The Essay "Values Vanish Into Thin Air" Is Based On The Book "The Catcher In The Rye"(J.D. Salinger) And Analyzes How Holden Caulfield Criticizes The Modern Society In Different Ways

786 words - 3 pages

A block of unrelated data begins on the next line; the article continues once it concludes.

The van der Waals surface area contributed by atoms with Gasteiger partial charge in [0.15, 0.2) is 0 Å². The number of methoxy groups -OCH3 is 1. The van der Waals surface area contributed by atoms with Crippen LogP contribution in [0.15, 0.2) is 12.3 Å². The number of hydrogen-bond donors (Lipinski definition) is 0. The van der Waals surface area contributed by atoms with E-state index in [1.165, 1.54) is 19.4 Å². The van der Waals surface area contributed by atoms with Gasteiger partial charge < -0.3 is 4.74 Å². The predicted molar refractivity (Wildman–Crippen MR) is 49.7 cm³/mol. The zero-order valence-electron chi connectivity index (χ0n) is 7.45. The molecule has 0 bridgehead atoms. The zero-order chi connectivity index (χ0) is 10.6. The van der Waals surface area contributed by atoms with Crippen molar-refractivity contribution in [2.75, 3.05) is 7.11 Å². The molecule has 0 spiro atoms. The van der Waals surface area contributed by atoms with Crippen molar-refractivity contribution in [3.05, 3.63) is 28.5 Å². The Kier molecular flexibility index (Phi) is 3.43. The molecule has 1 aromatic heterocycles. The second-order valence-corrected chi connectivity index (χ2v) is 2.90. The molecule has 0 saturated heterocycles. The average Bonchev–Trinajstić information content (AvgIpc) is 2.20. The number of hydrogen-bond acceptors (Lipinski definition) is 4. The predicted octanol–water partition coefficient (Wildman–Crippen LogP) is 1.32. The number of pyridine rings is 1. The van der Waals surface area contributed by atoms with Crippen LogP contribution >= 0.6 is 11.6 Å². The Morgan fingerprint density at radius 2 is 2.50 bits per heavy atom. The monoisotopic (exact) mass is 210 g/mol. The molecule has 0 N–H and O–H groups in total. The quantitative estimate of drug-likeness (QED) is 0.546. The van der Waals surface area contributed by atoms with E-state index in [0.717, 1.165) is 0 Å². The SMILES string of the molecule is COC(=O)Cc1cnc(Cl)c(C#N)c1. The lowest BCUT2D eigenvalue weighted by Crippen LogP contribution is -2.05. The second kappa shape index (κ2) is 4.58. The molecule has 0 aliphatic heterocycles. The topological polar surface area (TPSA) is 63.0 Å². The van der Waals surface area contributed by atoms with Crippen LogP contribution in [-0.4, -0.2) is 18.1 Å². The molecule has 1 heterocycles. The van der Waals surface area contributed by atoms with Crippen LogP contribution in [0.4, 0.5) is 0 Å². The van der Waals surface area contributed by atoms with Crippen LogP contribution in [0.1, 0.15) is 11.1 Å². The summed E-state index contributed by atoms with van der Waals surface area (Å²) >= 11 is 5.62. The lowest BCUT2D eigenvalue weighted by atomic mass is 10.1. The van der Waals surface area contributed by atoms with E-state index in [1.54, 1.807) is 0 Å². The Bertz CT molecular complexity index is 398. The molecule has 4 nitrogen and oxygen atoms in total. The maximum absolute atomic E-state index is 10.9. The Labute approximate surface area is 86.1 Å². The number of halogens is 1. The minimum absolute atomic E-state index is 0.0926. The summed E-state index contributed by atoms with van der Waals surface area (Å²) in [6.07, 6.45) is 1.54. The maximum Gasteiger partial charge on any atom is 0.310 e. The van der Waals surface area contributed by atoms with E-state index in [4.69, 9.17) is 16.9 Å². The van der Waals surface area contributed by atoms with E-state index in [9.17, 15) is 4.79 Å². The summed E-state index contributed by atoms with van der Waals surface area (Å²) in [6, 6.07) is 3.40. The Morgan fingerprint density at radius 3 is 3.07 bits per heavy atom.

VALUES VANISH INTO THIN AIRThe Catcher in the Rye negatively criticizes society's way of living and the"American Dream" most people look for their whole life, although for the majority of thepeople this remains a utopia just out of reach. Modern society very nearly lost both its idealsand its sense of direction. We have developed into a society of "phony" philistines.All of society is based on a superficiality which makes it impossible for Holden to findreal friends and depresses him. Only Phoebe really understands Holden, because he cancommunicate with her without being superficial. However, whenever he really wants todiscuss his problems with anyone, they turn away from him. For instance, when he asks thetaxi driver about the ducks in the Central Park, Horwitz tells him it is "a stupid thing"(pg.82;6) to ask. The meeting with Sally is another typical example. Sally does not understandhis views and arguments or why he wants to abandon both his family and New York City fora lonely life in the country. Actually, she often does not even "know what he is talkingabout"(pg.131,8&9). She sees everything much more realistically and knows his plans willnot work and finally she refuses to go with him (pg.130-134). Also, the conservation withCarl Luce, which is shortly after the meeting with Sally, ends with Carl advising Holden tosee a psychologist, after Holden tried to conduct a serious conservation (pg.143-149). Hisconservations show that Holden is a critical, thoughtful teenager who seriously thinks aboutthings but he does not fit into this society. This character dissociates him from other teenagersand even many adults who live solely on their superficiality and society's whim.Money and success have become the most important values of an American societysearching for the utopian "American Dream" that was an integral part of the Americanpropaganda machine during and before Holden's generation. These new values replaced thetraditional, important values like simply enjoying life. Holden's parents epitomize this newAmerican way of living. His father is a corporate lawyer which makes his family quitewealthy. Admittedly, they are more concerned about Holden's career than his life itself. Theyspend a lot of money on expensive boarding schools without realizing that Holden hatesschool. He wants not a well-paying job, but rather to lead a happy and fulfilling life. Hedevelops his own values instead of assuming society's like most people do. The three...

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